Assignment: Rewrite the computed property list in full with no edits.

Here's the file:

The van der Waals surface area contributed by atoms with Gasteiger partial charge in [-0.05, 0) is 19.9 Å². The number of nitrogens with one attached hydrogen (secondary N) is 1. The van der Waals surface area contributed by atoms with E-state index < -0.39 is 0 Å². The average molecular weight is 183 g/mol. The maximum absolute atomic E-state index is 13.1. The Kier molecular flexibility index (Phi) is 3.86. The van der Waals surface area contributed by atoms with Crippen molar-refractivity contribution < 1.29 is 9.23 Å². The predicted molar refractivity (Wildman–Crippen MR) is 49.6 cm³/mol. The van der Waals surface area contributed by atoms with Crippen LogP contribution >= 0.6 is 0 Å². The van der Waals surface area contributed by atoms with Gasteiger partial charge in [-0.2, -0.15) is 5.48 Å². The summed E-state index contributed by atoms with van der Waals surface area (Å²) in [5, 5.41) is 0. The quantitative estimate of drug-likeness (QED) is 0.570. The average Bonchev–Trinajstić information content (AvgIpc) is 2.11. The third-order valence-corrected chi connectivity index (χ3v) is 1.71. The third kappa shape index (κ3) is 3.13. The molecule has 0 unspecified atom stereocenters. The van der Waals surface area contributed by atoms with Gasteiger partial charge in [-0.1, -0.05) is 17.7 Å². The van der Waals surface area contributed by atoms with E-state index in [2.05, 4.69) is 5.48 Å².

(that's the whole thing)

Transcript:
The van der Waals surface area contributed by atoms with Gasteiger partial charge in [-0.05, 0) is 19.9 Å². The number of nitrogens with one attached hydrogen (secondary N) is 1. The van der Waals surface area contributed by atoms with E-state index < -0.39 is 0 Å². The average molecular weight is 183 g/mol. The maximum absolute atomic E-state index is 13.1. The Kier molecular flexibility index (Phi) is 3.86. The van der Waals surface area contributed by atoms with Crippen molar-refractivity contribution < 1.29 is 9.23 Å². The predicted molar refractivity (Wildman–Crippen MR) is 49.6 cm³/mol. The van der Waals surface area contributed by atoms with Crippen LogP contribution >= 0.6 is 0 Å². The van der Waals surface area contributed by atoms with Gasteiger partial charge in [-0.2, -0.15) is 5.48 Å². The summed E-state index contributed by atoms with van der Waals surface area (Å²) in [5, 5.41) is 0. The quantitative estimate of drug-likeness (QED) is 0.570. The average Bonchev–Trinajstić information content (AvgIpc) is 2.11. The third-order valence-corrected chi connectivity index (χ3v) is 1.71. The third kappa shape index (κ3) is 3.13. The molecule has 0 unspecified atom stereocenters. The van der Waals surface area contributed by atoms with Gasteiger partial charge in [-0.1, -0.05) is 17.7 Å². The van der Waals surface area contributed by atoms with E-state index in [2.05, 4.69) is 5.48 Å².